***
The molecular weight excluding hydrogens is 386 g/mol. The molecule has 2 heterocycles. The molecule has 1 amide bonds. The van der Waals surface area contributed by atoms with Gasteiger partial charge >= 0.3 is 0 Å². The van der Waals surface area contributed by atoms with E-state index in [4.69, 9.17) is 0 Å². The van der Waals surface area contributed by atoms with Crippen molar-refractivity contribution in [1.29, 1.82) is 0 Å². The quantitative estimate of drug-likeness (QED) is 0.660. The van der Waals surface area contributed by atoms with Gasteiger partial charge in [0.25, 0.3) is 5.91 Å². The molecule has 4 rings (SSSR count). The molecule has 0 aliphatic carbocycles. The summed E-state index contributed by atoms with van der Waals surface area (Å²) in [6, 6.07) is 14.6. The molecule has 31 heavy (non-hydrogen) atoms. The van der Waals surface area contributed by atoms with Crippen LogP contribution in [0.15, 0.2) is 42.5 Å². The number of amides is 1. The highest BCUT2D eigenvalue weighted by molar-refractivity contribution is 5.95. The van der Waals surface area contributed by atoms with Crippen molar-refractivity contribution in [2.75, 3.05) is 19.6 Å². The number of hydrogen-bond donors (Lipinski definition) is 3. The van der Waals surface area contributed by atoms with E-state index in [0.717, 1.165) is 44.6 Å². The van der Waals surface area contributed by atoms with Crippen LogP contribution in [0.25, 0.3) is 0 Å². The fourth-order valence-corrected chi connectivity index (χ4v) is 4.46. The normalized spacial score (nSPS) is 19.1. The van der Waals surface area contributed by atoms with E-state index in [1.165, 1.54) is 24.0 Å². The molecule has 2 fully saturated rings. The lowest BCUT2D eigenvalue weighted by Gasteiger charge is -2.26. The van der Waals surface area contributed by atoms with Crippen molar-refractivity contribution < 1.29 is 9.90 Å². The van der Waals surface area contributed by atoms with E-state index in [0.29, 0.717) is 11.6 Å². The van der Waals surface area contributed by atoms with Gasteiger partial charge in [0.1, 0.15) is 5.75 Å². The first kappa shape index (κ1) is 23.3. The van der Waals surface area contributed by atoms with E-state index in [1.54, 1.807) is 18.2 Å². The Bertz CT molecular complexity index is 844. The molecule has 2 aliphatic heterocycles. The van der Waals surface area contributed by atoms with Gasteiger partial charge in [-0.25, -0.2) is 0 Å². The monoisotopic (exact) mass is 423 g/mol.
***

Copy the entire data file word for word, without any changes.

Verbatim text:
The molecular weight excluding hydrogens is 386 g/mol. The molecule has 2 heterocycles. The molecule has 1 amide bonds. The van der Waals surface area contributed by atoms with Gasteiger partial charge >= 0.3 is 0 Å². The van der Waals surface area contributed by atoms with E-state index in [4.69, 9.17) is 0 Å². The van der Waals surface area contributed by atoms with Crippen molar-refractivity contribution in [1.29, 1.82) is 0 Å². The quantitative estimate of drug-likeness (QED) is 0.660. The van der Waals surface area contributed by atoms with Gasteiger partial charge in [0.25, 0.3) is 5.91 Å². The molecule has 4 rings (SSSR count). The molecule has 0 aliphatic carbocycles. The summed E-state index contributed by atoms with van der Waals surface area (Å²) in [6, 6.07) is 14.6. The molecule has 31 heavy (non-hydrogen) atoms. The van der Waals surface area contributed by atoms with Crippen LogP contribution in [0.15, 0.2) is 42.5 Å². The number of amides is 1. The highest BCUT2D eigenvalue weighted by molar-refractivity contribution is 5.95. The van der Waals surface area contributed by atoms with Crippen molar-refractivity contribution in [2.75, 3.05) is 19.6 Å². The number of hydrogen-bond donors (Lipinski definition) is 3. The van der Waals surface area contributed by atoms with E-state index in [0.717, 1.165) is 44.6 Å². The van der Waals surface area contributed by atoms with Crippen LogP contribution in [0.25, 0.3) is 0 Å². The fourth-order valence-corrected chi connectivity index (χ4v) is 4.46. The normalized spacial score (nSPS) is 19.1. The van der Waals surface area contributed by atoms with E-state index in [1.165, 1.54) is 24.0 Å². The molecule has 2 fully saturated rings. The lowest BCUT2D eigenvalue weighted by Gasteiger charge is -2.26. The van der Waals surface area contributed by atoms with Crippen molar-refractivity contribution < 1.29 is 9.90 Å². The van der Waals surface area contributed by atoms with E-state index in [0.29, 0.717) is 11.6 Å². The van der Waals surface area contributed by atoms with Gasteiger partial charge in [0.1, 0.15) is 5.75 Å². The first kappa shape index (κ1) is 23.3. The van der Waals surface area contributed by atoms with E-state index in [1.54, 1.807) is 18.2 Å². The Bertz CT molecular complexity index is 844. The molecule has 2 aliphatic heterocycles. The van der Waals surface area contributed by atoms with Gasteiger partial charge in [-0.25, -0.2) is 0 Å². The monoisotopic (exact) mass is 423 g/mol.